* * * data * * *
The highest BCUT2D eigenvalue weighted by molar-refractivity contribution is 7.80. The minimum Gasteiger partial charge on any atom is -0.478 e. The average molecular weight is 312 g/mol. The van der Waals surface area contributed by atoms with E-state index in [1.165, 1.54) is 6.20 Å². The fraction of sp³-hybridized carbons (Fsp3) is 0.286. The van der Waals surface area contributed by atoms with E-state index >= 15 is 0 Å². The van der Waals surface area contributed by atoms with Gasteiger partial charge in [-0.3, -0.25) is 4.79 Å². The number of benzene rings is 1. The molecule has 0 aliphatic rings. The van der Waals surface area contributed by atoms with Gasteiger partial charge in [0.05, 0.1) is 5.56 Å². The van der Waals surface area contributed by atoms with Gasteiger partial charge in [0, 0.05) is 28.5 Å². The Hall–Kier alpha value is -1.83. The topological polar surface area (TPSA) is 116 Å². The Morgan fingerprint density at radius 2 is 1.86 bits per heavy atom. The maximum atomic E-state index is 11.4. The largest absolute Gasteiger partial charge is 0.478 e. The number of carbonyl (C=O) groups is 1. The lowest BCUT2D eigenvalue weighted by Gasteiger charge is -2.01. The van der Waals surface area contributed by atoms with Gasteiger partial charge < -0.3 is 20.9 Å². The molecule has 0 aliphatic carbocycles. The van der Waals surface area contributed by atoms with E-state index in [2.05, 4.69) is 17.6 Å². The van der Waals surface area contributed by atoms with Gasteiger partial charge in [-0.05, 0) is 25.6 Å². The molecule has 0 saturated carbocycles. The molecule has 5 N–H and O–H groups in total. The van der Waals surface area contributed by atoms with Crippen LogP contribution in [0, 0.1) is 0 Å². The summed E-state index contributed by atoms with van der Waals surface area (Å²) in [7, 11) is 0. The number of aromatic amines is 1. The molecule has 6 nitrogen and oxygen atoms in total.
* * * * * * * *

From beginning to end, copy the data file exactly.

The highest BCUT2D eigenvalue weighted by molar-refractivity contribution is 7.80. The minimum Gasteiger partial charge on any atom is -0.478 e. The average molecular weight is 312 g/mol. The van der Waals surface area contributed by atoms with E-state index in [1.165, 1.54) is 6.20 Å². The fraction of sp³-hybridized carbons (Fsp3) is 0.286. The van der Waals surface area contributed by atoms with E-state index >= 15 is 0 Å². The van der Waals surface area contributed by atoms with Gasteiger partial charge in [-0.3, -0.25) is 4.79 Å². The number of benzene rings is 1. The molecule has 0 aliphatic rings. The van der Waals surface area contributed by atoms with Gasteiger partial charge in [0.05, 0.1) is 5.56 Å². The van der Waals surface area contributed by atoms with Gasteiger partial charge in [0, 0.05) is 28.5 Å². The Hall–Kier alpha value is -1.83. The topological polar surface area (TPSA) is 116 Å². The Morgan fingerprint density at radius 2 is 1.86 bits per heavy atom. The maximum atomic E-state index is 11.4. The largest absolute Gasteiger partial charge is 0.478 e. The number of carbonyl (C=O) groups is 1. The lowest BCUT2D eigenvalue weighted by Gasteiger charge is -2.01. The van der Waals surface area contributed by atoms with Gasteiger partial charge < -0.3 is 20.9 Å². The molecule has 0 aliphatic carbocycles. The van der Waals surface area contributed by atoms with E-state index in [2.05, 4.69) is 17.6 Å². The van der Waals surface area contributed by atoms with Gasteiger partial charge in [-0.05, 0) is 25.6 Å². The molecule has 0 saturated carbocycles. The molecule has 5 N–H and O–H groups in total. The van der Waals surface area contributed by atoms with Crippen LogP contribution in [0, 0.1) is 0 Å². The summed E-state index contributed by atoms with van der Waals surface area (Å²) in [7, 11) is 0. The number of aromatic amines is 1. The molecule has 6 nitrogen and oxygen atoms in total.